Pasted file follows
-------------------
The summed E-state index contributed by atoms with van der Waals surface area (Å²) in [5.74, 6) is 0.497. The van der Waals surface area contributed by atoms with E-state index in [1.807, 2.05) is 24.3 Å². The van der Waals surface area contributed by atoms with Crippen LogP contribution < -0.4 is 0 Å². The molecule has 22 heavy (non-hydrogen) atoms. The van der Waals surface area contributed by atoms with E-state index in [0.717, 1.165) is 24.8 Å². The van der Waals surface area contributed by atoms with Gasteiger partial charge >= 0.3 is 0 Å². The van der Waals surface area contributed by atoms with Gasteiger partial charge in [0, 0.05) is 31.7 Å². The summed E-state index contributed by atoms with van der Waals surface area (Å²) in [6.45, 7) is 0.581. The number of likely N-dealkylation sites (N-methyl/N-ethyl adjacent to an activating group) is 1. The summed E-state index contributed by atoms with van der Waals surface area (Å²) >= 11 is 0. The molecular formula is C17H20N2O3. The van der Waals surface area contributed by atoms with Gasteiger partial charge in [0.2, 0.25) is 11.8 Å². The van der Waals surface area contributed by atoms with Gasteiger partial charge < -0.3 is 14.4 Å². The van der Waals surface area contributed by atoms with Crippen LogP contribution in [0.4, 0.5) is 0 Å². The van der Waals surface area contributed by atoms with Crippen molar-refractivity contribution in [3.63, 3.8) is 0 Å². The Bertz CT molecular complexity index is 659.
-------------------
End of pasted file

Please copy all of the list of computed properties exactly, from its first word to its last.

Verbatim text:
The summed E-state index contributed by atoms with van der Waals surface area (Å²) in [5.74, 6) is 0.497. The van der Waals surface area contributed by atoms with E-state index in [1.807, 2.05) is 24.3 Å². The van der Waals surface area contributed by atoms with Crippen LogP contribution < -0.4 is 0 Å². The molecule has 22 heavy (non-hydrogen) atoms. The van der Waals surface area contributed by atoms with E-state index in [0.717, 1.165) is 24.8 Å². The van der Waals surface area contributed by atoms with Gasteiger partial charge >= 0.3 is 0 Å². The van der Waals surface area contributed by atoms with Gasteiger partial charge in [0, 0.05) is 31.7 Å². The summed E-state index contributed by atoms with van der Waals surface area (Å²) in [6.45, 7) is 0.581. The number of likely N-dealkylation sites (N-methyl/N-ethyl adjacent to an activating group) is 1. The summed E-state index contributed by atoms with van der Waals surface area (Å²) >= 11 is 0. The molecular formula is C17H20N2O3. The van der Waals surface area contributed by atoms with Gasteiger partial charge in [0.2, 0.25) is 11.8 Å². The van der Waals surface area contributed by atoms with Gasteiger partial charge < -0.3 is 14.4 Å². The van der Waals surface area contributed by atoms with Crippen LogP contribution in [0.4, 0.5) is 0 Å². The van der Waals surface area contributed by atoms with Crippen molar-refractivity contribution in [3.63, 3.8) is 0 Å². The Bertz CT molecular complexity index is 659.